Md. flush with teaching applicants
While they anxiously wait to find out whether their teaching jobs in northern New Jersey will survive that state's budget cuts, Christopher Bell and his wife are beginning to consider where they might go to find employment, the Baltimore Sun reports.
Maryland is appealing because most of its school systems are not planning to lay off teachers. So Bell is putting in his paperwork to get a teaching certificate there.
It is teachers like Bell who are making schools across Maryland feel suddenly flush with high-quality job applicants to fill the fewer-than-usual number of vacancies. This is a time, human resource officers say, that they will have their pick of the best and the brightest.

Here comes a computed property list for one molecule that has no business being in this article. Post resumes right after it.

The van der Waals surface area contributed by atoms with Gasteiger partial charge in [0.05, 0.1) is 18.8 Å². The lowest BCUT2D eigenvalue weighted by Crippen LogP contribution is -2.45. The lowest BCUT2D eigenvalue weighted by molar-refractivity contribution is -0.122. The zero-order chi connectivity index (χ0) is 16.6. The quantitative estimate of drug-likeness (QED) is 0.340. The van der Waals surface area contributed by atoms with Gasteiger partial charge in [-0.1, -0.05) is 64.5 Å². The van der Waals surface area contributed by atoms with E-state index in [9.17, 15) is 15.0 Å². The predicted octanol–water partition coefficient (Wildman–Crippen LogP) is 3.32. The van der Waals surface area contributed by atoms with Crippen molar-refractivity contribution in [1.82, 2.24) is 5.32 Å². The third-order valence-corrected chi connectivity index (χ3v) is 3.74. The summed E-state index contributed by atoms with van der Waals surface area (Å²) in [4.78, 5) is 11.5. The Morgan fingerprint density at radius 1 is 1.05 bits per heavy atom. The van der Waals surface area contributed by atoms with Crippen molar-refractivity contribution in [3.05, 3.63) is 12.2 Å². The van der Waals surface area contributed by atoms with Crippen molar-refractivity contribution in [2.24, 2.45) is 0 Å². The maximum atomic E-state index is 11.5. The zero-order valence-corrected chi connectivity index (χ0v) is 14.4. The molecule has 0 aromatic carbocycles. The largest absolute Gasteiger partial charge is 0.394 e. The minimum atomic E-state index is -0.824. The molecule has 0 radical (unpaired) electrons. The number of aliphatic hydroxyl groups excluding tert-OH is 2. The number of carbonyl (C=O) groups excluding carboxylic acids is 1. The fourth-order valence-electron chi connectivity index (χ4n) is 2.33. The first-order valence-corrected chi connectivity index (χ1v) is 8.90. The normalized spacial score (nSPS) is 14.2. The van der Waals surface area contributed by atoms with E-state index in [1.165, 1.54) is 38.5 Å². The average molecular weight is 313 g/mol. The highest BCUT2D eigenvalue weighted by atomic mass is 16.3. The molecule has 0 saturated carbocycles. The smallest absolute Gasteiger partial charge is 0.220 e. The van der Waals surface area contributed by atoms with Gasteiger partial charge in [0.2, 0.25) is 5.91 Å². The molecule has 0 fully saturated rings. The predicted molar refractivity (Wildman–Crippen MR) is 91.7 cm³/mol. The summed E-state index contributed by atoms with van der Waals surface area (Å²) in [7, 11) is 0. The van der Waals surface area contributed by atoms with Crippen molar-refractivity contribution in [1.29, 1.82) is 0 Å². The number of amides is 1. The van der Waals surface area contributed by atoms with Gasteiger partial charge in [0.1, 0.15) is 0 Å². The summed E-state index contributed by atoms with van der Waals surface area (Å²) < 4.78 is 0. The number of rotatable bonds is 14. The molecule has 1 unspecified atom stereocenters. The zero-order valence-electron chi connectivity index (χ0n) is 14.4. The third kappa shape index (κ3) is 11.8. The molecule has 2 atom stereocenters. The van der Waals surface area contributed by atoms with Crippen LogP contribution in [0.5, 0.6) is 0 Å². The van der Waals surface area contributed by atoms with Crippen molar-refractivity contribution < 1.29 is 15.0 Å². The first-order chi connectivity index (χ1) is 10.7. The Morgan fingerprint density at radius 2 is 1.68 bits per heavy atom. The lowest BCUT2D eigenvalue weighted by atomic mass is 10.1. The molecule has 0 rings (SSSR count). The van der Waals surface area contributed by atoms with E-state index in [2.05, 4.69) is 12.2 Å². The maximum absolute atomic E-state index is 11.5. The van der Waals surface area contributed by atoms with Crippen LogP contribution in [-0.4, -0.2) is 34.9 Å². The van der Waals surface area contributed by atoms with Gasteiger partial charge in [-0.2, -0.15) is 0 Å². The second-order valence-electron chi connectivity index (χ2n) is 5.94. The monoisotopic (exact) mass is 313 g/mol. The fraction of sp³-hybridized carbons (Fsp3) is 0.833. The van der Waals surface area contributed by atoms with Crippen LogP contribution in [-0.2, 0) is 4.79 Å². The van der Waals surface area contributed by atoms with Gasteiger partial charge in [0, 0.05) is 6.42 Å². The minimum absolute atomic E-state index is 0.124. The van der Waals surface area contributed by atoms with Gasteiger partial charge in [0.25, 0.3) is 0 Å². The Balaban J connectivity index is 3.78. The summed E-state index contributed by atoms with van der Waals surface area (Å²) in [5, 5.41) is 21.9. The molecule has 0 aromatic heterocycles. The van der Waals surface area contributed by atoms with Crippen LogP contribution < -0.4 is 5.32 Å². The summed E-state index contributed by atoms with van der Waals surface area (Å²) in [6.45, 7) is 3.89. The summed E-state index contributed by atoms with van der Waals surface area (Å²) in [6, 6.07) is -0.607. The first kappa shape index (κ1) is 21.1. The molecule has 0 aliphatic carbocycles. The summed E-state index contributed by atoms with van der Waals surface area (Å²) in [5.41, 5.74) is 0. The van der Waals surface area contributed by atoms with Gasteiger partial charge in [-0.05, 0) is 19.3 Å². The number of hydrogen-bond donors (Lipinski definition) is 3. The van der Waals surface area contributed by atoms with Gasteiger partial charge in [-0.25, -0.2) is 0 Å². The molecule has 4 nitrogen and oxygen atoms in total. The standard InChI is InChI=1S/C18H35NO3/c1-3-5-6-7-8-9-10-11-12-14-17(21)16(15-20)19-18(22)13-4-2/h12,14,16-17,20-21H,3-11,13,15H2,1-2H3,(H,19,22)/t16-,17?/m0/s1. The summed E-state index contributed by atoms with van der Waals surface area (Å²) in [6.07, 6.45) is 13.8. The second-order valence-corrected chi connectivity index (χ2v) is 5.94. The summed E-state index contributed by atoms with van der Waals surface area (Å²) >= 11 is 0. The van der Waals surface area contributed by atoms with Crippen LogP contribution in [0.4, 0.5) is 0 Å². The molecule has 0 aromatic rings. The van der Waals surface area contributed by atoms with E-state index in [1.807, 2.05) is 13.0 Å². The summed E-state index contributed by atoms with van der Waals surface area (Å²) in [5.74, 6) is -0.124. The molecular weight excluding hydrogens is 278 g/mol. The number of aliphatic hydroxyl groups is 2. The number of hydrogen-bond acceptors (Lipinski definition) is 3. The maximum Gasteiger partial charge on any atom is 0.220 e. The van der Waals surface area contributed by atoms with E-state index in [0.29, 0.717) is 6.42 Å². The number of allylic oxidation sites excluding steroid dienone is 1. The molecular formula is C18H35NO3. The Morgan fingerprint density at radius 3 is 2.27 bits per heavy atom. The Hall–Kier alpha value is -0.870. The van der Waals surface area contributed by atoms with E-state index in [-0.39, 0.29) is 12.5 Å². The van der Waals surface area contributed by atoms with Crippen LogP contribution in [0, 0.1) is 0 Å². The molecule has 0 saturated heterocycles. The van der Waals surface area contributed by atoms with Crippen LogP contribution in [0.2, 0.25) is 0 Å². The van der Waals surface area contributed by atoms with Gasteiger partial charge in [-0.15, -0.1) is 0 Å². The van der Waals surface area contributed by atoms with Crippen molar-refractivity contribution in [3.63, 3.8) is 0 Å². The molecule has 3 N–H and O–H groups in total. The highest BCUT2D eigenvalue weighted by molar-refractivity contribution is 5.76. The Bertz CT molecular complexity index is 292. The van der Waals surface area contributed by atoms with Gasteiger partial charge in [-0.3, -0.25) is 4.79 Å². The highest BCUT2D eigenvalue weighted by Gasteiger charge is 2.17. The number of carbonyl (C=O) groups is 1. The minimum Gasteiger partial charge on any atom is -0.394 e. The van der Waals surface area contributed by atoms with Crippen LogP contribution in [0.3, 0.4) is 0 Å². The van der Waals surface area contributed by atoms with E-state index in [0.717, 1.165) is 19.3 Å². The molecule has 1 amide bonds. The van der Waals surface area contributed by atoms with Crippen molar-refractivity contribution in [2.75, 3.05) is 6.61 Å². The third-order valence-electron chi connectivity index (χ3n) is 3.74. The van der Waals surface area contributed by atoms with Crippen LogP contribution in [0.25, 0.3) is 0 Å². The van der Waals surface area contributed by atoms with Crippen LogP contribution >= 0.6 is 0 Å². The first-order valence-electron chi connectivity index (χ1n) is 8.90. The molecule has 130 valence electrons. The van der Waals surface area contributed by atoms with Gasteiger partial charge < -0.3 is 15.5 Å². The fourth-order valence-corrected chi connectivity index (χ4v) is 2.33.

"We are probably getting more applicants than ever before because we are more stable than ever before," said Jean Satterfield, assistant superintendent for certification and accreditation at the State Department of Education.
But the state is unusual. A survey by the National Education Association and the American Federation of Teachers, the two largest teacher unions in the nation, shows that 150,000 education jobs, including many teaching positions, are now threatened.
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